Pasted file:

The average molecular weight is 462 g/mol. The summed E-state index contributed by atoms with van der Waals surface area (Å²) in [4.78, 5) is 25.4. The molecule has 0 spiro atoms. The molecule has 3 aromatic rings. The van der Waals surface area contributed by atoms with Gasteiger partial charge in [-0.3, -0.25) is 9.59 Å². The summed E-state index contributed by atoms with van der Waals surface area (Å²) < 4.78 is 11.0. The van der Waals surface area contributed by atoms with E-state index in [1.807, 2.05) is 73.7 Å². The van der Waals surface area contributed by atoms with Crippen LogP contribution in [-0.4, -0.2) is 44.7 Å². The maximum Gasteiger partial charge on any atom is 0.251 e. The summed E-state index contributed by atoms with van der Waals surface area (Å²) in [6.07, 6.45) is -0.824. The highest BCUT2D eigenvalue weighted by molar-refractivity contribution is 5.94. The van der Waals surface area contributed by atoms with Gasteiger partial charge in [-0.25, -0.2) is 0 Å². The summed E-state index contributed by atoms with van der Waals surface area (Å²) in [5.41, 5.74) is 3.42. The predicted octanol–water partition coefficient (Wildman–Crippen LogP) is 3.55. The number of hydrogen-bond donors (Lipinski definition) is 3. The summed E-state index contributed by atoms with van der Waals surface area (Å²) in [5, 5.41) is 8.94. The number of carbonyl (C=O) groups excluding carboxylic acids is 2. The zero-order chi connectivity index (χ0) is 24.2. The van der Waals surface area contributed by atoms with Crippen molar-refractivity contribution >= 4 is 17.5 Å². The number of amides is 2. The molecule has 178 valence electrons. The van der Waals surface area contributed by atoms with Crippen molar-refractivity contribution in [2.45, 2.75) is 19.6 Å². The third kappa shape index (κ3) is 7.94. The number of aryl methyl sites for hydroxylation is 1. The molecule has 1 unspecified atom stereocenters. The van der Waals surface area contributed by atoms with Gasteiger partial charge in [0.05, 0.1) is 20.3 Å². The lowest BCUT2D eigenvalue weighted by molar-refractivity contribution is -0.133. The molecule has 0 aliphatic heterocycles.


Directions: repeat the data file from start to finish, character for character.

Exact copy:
The average molecular weight is 462 g/mol. The summed E-state index contributed by atoms with van der Waals surface area (Å²) in [4.78, 5) is 25.4. The molecule has 0 spiro atoms. The molecule has 3 aromatic rings. The van der Waals surface area contributed by atoms with Gasteiger partial charge in [-0.3, -0.25) is 9.59 Å². The summed E-state index contributed by atoms with van der Waals surface area (Å²) < 4.78 is 11.0. The van der Waals surface area contributed by atoms with E-state index in [1.807, 2.05) is 73.7 Å². The van der Waals surface area contributed by atoms with Crippen LogP contribution in [-0.4, -0.2) is 44.7 Å². The maximum Gasteiger partial charge on any atom is 0.251 e. The summed E-state index contributed by atoms with van der Waals surface area (Å²) in [6.07, 6.45) is -0.824. The highest BCUT2D eigenvalue weighted by molar-refractivity contribution is 5.94. The van der Waals surface area contributed by atoms with Gasteiger partial charge in [-0.25, -0.2) is 0 Å². The summed E-state index contributed by atoms with van der Waals surface area (Å²) in [5.41, 5.74) is 3.42. The predicted octanol–water partition coefficient (Wildman–Crippen LogP) is 3.55. The number of hydrogen-bond donors (Lipinski definition) is 3. The summed E-state index contributed by atoms with van der Waals surface area (Å²) in [5, 5.41) is 8.94. The number of carbonyl (C=O) groups excluding carboxylic acids is 2. The zero-order chi connectivity index (χ0) is 24.2. The van der Waals surface area contributed by atoms with Crippen molar-refractivity contribution >= 4 is 17.5 Å². The number of amides is 2. The molecule has 178 valence electrons. The van der Waals surface area contributed by atoms with Crippen molar-refractivity contribution in [2.45, 2.75) is 19.6 Å². The third kappa shape index (κ3) is 7.94. The number of aryl methyl sites for hydroxylation is 1. The molecule has 1 unspecified atom stereocenters. The van der Waals surface area contributed by atoms with Gasteiger partial charge in [0.05, 0.1) is 20.3 Å². The lowest BCUT2D eigenvalue weighted by molar-refractivity contribution is -0.133. The molecule has 0 aliphatic heterocycles.